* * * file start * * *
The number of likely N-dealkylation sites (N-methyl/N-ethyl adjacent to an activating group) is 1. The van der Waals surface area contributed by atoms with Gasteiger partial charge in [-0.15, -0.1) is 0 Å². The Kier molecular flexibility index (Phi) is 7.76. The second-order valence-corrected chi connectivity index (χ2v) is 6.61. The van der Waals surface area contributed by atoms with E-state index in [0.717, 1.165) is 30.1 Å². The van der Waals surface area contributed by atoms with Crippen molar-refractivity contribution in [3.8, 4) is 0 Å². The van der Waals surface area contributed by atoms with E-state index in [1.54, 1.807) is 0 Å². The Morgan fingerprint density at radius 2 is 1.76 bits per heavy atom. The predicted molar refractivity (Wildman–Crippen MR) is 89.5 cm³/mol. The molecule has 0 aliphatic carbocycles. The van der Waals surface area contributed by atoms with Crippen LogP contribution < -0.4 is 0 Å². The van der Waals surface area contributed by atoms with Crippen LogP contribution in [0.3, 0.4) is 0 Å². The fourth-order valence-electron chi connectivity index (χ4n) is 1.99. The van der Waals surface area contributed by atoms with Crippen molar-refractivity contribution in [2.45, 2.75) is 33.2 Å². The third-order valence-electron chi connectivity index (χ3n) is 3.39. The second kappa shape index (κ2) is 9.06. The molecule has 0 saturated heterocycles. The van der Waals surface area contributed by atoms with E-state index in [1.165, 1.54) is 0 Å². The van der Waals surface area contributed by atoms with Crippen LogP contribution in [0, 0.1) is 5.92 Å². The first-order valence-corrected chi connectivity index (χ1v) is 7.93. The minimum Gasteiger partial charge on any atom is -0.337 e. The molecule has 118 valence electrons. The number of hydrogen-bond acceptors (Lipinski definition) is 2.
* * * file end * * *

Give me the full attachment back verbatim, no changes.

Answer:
The number of likely N-dealkylation sites (N-methyl/N-ethyl adjacent to an activating group) is 1. The van der Waals surface area contributed by atoms with Gasteiger partial charge in [-0.15, -0.1) is 0 Å². The Kier molecular flexibility index (Phi) is 7.76. The second-order valence-corrected chi connectivity index (χ2v) is 6.61. The van der Waals surface area contributed by atoms with E-state index in [0.717, 1.165) is 30.1 Å². The van der Waals surface area contributed by atoms with Crippen molar-refractivity contribution in [3.8, 4) is 0 Å². The van der Waals surface area contributed by atoms with E-state index in [1.54, 1.807) is 0 Å². The Morgan fingerprint density at radius 2 is 1.76 bits per heavy atom. The predicted molar refractivity (Wildman–Crippen MR) is 89.5 cm³/mol. The molecule has 0 aliphatic carbocycles. The van der Waals surface area contributed by atoms with Crippen LogP contribution < -0.4 is 0 Å². The van der Waals surface area contributed by atoms with Crippen LogP contribution in [0.3, 0.4) is 0 Å². The fourth-order valence-electron chi connectivity index (χ4n) is 1.99. The van der Waals surface area contributed by atoms with Crippen molar-refractivity contribution in [2.45, 2.75) is 33.2 Å². The third-order valence-electron chi connectivity index (χ3n) is 3.39. The second kappa shape index (κ2) is 9.06. The molecule has 0 saturated heterocycles. The van der Waals surface area contributed by atoms with E-state index in [1.165, 1.54) is 0 Å². The van der Waals surface area contributed by atoms with Crippen LogP contribution in [0, 0.1) is 5.92 Å². The first-order valence-corrected chi connectivity index (χ1v) is 7.93. The minimum Gasteiger partial charge on any atom is -0.337 e. The molecule has 118 valence electrons. The number of hydrogen-bond acceptors (Lipinski definition) is 2.